'Walker’s Low' catmint
Photo courtesy Walters Gardens
‘Walker’s Low’ (Nepeta) catmint blooms all summer. Although a member of the square-stem mint family, catmint is a clump grower. It grows about 3 feet tall and wide. Once established, this plant is very drought tolerant. It also attracts bees, butterflies and other pollinating insects.
Plant catmint in full sun in well drained, but average soil. Silvery-green foliage and dark blue-lavender spikes develop in spring. After the first flush of flowers in spring, cut catmint back by about two-thirds. It will rebloom and continue flowering until frost. In fall, the foliage will turn yellow.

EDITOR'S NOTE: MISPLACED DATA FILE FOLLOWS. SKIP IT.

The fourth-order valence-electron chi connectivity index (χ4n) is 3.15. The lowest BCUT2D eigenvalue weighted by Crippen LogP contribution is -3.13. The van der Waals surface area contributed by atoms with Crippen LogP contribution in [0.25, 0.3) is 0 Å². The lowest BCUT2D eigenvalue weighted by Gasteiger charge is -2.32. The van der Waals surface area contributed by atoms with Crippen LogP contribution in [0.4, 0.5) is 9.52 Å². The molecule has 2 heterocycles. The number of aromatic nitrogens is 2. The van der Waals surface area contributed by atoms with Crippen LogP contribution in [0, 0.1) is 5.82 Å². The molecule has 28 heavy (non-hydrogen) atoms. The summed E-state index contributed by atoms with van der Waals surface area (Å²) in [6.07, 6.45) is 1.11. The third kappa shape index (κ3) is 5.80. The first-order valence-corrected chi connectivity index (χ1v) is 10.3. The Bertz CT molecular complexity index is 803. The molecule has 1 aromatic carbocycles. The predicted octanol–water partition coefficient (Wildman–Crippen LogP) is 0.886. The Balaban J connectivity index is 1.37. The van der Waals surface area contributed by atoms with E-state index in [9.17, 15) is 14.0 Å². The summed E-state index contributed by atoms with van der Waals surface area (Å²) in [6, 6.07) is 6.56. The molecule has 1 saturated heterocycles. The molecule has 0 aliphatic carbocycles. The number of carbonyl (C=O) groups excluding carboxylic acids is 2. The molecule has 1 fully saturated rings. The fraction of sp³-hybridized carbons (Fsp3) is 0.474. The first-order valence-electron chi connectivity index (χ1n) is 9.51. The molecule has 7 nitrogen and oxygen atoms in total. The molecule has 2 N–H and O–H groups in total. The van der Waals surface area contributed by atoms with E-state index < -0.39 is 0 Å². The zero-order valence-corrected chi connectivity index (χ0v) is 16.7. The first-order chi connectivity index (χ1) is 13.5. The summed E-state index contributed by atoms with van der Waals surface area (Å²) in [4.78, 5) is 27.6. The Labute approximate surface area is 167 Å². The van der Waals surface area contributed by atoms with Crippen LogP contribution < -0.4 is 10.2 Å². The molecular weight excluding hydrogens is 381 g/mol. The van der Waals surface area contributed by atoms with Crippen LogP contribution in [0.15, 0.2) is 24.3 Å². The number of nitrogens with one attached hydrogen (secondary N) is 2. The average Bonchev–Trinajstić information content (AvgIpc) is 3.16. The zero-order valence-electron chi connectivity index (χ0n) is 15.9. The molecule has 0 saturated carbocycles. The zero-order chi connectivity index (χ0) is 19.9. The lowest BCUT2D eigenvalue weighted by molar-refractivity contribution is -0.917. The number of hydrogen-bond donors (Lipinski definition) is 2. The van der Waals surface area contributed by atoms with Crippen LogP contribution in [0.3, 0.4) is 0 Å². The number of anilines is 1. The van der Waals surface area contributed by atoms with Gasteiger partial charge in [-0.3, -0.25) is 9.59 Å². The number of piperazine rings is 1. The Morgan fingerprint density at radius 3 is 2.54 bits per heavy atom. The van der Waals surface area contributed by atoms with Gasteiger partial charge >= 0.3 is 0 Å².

Apply about 1 inch of compost in early spring when the plant shows new growth, and again in fall, when catmint is cut back to the ground. Catmint can be divided in spring or fall.
Catmint’s soft, mounded shape makes it a good companion for roses (Rosa), peonies (Paeonia), ‘Moonbeam’ coreopsis (Coreopsis verticillata) and ‘Moonshine’ yarrow (Achillea), among other plants. The leaves are quite aromatic and can be used as an herb, mixing well with sages and thymes.